(director/writer: Curzio Malaparte; screenwriter: from the novel by Curzio Malaparte; cinematographer: Gábor Pogány; editor: Giancarlo Cappelli; music: Curzio Malaparte; cast: Raf Vallone (Bruno Baldi), Alain Cuny (Mastro Antonio), Phillipe Lemaire (Pinin), Rina Morelli (Mother Baldi), Gino Cervi (Sexton), Anna Maria Ferrero (Maria), Elena Varzi (Nella), Gualtiero Tumiati (Bruno’s Father), Ernesta Rosmino (Assunta); Runtime: 99; MPAA Rating: NR; producer: Paolo Frasca; Ripley’s Home Video; 1951-Italy-in Italian with English subtitles)

Strange Deception, indeed!

Reviewed by Dennis Schwartz

Strange Deception, indeed! It tells a postwar revenge story that is resolved as a Christian morality play, asking why the innocent are pushed by the world to kill other innocents.It is the movie directorial debut of novelist Curzio Malaparte and his only directed film. He also wrote the musical score. The Italo-German novelist turned director, who was during the war an Italian journalist with a military rank and functioned as a liaison officer. Curzio was born Kurt Erich Suckert.

Bruno Baldi (Raf Vallone) is an Italian soldier who returns from a Russian prisoner of war camp to his Tuscany village and is determined to kill the one who betrayed his 17-year-old Partisan brother Guilio to a German firing squad. Though everyone in the village seems to know who is the betrayer, no one tells because they are all tired of the bloodshed from the war and want to forget about it. His mother (Rina Morelli) and crippled father (Gualtiero Tumiati) and Maria (Anna Maria Ferrero), the teenage orphan who was taken in as the family servant, all refuse to tell. The anguished Bruno walks around for days searching, but to no avail. Bruno attends the church procession, called the Game of the Cross, as those in the procession wear grotesque masks and the sexton (Gino Cervi) exhibits a bare cross and dares an innocent from the crowd to come forth to die for another’s sins.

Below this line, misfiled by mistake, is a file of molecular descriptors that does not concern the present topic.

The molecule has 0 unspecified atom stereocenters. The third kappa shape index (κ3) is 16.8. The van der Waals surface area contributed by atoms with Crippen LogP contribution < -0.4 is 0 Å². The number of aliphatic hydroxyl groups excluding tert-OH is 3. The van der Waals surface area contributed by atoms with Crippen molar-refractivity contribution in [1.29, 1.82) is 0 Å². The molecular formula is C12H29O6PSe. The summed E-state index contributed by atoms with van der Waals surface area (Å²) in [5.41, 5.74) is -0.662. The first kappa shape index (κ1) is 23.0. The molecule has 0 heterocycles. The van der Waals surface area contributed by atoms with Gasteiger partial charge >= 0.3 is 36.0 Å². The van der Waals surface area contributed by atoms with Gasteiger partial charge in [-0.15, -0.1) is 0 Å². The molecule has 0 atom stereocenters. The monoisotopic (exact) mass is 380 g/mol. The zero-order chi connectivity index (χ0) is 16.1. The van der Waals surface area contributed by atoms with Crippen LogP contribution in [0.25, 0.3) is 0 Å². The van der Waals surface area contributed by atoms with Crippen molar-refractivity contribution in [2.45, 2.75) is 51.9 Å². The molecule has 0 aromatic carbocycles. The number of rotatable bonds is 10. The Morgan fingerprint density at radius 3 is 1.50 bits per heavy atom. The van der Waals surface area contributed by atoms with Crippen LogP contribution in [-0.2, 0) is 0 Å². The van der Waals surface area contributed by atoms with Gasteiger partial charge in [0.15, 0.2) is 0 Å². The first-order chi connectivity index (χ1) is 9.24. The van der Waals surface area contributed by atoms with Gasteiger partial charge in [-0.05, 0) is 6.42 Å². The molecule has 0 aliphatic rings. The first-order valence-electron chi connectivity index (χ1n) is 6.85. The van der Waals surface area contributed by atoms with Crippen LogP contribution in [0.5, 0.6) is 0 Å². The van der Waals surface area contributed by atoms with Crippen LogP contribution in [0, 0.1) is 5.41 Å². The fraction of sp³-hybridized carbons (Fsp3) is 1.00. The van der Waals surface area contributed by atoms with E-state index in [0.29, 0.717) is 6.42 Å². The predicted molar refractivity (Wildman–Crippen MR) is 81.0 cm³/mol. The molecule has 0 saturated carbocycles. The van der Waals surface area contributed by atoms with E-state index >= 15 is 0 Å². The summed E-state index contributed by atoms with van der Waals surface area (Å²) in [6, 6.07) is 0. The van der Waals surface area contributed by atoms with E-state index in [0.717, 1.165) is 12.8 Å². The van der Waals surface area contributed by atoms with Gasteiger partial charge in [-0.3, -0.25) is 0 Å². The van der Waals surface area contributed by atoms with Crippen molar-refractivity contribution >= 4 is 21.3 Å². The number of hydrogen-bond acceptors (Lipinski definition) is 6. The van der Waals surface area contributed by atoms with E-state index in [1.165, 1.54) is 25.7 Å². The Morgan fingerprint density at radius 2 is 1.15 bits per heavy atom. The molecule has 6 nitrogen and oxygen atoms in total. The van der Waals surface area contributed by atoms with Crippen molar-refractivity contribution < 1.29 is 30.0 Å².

The one trusted most by Bruno, a saintly philosopher loner carpenter, Mastro Antonio (Alain Cuny), can’t talk his friend out of seeking vengeance, so he invites him over at night to his isolated mountain and falsely confesses to be the betrayer. In a flash of anger, Bruno throws his knife into his heart and kills him. When Bruno learns his brother’s betrayer is Pinon (Phillipe Lemaire), the brother of his childhood friend Nella (Elena Varzi ) and a fellow Partisan with his brother, he finds that he’s unable to kill him–Christ’s message of not killing, as delivered by Antonio in his act of self-sacrifice, has finally hit home.

Vallone gives a terrific performance and the message for world peace is New Testament friendly, but the grim story is hard to enjoy as melodrama as it is deliberately unrealistic. It’s meant to be a lofty parable, that points out how hypercritical the world is that ignores Christianity’s main tenet of not killing. Also it’s schematic, as everything breaks in favor of Malaparte’s agenda. But it’s powerfully delivered and has a fresh strangeness to it that makes it irresistible.